Had a blog I wrote for the University of Northampton picked up by The Huffington Post.
You can see it here:
— Huffington Post UK (@HuffPostUK) March 17, 2017
Had a blog I wrote for the University of Northampton picked up by The Huffington Post.
You can see it here:
— Huffington Post UK (@HuffPostUK) March 17, 2017
It has become something of a habit for me to post a few New Year’s predictions for the coming 12 months.
So, what is ahead for 2017?
1.TOO. MUCH. VIDEO.
There is a glut of terrible video available online.
But too much of it is just rubbish.
Poorly produced and with little thought given to user experience, much online video exists merely to serve terrible 30-second pre-roll ads.
There are honourable exceptions but they are few and far between.
Even YouTubers are seeing a drop off in views.
Supply outstripping demand also showed up as an issue in this year’s Reuters Institute Digital Report.
The top reason for not watching a video – “I find reading quicker and more convenient”. Obviously.
But this isn’t about users, this is about producers and publishers.
They want eyeballs on content and are prepared to throw out any old crap in order to grow monthly streams.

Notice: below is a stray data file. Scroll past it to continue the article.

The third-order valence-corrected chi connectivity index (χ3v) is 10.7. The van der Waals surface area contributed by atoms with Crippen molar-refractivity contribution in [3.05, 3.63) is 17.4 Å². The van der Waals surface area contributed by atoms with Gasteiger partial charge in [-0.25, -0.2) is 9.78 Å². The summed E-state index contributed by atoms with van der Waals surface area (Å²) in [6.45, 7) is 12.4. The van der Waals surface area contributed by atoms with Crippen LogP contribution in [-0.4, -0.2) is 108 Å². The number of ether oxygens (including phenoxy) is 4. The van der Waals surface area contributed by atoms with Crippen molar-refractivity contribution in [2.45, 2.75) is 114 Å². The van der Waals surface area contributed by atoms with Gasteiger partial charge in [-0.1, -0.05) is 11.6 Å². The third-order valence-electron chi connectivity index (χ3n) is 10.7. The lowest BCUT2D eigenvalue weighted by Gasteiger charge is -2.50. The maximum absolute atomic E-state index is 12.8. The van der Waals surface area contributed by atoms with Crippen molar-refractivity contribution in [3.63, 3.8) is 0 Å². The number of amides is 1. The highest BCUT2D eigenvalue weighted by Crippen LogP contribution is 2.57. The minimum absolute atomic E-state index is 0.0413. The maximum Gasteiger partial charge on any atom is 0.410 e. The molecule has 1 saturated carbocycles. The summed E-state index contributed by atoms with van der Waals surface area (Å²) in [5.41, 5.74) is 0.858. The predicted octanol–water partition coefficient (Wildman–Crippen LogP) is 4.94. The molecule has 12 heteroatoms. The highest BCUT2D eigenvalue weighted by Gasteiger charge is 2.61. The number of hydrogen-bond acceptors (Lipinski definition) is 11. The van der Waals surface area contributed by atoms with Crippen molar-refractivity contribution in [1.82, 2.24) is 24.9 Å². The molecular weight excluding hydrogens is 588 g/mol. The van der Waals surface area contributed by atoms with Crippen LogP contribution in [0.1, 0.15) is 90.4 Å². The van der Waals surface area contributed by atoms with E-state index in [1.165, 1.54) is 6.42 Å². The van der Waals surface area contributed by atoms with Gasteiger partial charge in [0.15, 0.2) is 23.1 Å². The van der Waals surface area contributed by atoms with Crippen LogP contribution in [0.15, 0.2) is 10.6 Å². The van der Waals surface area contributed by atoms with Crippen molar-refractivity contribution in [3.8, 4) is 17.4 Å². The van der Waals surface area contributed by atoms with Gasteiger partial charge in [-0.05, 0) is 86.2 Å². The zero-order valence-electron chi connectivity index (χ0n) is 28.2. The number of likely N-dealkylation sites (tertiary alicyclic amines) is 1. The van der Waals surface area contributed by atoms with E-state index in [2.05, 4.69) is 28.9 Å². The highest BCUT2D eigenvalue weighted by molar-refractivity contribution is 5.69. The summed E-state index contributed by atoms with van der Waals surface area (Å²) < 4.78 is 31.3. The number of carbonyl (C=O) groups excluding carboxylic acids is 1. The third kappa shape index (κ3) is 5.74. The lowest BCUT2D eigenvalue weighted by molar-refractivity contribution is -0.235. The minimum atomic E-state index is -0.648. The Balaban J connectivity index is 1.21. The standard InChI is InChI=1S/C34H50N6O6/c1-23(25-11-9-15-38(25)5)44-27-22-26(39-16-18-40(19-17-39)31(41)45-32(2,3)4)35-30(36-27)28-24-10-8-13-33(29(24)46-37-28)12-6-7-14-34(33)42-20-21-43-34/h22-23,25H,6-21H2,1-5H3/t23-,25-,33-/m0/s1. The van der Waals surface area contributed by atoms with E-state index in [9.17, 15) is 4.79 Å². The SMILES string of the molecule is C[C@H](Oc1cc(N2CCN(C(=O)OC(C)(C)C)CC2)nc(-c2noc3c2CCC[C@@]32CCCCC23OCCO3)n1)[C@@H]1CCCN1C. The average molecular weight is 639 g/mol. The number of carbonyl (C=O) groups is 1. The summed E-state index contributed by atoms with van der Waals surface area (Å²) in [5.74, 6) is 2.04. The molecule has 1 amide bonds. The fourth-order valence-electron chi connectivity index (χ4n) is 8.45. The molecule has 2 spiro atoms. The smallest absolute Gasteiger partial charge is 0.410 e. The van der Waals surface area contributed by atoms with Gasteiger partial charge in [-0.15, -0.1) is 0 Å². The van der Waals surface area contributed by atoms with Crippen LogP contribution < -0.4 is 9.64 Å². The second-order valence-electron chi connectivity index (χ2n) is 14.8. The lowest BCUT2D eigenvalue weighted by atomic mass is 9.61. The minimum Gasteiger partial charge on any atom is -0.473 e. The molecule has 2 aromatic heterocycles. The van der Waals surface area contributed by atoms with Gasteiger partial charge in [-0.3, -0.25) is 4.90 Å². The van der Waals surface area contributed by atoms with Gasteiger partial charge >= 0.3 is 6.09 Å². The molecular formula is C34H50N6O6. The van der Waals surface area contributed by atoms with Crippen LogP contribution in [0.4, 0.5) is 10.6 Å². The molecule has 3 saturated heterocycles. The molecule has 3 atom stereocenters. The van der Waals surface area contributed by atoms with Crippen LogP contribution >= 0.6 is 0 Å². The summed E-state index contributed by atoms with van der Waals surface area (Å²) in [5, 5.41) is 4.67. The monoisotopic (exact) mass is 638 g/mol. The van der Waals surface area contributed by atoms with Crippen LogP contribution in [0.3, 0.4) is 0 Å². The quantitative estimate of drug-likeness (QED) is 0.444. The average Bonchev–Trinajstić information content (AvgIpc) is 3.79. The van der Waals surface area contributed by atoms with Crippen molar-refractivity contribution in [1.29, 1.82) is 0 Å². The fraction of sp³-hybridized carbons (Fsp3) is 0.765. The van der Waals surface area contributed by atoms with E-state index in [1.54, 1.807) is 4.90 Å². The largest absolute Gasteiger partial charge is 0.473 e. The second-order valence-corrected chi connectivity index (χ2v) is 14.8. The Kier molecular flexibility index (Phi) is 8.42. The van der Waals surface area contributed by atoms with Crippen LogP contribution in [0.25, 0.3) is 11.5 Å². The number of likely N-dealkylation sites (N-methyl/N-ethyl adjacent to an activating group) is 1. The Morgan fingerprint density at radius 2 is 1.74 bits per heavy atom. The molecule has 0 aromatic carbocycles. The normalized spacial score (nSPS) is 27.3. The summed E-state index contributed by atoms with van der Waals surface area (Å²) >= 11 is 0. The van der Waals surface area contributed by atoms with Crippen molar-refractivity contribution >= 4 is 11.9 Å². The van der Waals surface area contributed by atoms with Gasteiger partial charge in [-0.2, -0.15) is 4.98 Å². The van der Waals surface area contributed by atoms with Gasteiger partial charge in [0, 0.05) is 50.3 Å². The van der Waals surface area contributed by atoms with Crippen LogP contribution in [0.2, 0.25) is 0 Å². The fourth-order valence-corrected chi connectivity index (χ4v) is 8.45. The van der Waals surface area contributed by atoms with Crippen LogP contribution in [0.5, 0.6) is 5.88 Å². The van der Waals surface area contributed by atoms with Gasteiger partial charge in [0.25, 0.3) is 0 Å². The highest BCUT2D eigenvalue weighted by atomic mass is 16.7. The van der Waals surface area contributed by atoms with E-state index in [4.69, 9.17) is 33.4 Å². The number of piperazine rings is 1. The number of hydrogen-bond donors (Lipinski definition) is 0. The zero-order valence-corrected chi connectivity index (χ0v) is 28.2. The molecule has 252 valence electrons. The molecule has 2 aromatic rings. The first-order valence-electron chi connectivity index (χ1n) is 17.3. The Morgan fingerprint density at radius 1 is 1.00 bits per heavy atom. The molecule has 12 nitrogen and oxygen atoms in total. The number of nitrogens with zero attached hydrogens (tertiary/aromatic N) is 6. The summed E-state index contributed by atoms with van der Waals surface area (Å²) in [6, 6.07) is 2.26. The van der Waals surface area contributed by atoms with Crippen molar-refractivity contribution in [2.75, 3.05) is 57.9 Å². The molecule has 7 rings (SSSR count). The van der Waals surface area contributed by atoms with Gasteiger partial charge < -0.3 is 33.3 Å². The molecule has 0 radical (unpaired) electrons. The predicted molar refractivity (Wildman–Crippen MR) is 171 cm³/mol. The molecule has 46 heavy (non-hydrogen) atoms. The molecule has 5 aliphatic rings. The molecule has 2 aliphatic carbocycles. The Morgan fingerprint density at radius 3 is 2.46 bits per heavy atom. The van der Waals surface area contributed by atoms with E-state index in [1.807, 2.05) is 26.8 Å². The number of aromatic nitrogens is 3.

And the worst, absolute worst, examples of this can be seen on Facebook Live.
Journalists have flocked to make live videos watched by an audience so small it is effectively nobody and have turned out the most godawful tripe along the way.
Even broadcasters, for whom there is absolutely no excuse, have managed to create amateurish, boring, pointless live content.
Please, all of you, stop it now before it is too late.
Live social video is an incredible tool – some of the stories being told are revelatory and revolutionary.
But stop turning out pointless lives for a few dozen people.
If you didn’t put it in your main story, what makes you think anyone wants to see the rubbish left on the cutting room floor?
So, here’s the prediction.
Over-supply will cause video CPMs to crash, forcing publishers to make tough decisions about whether to concentrate on quality or quantity.
Most will continue to put out rubbish for increasingly poor returns.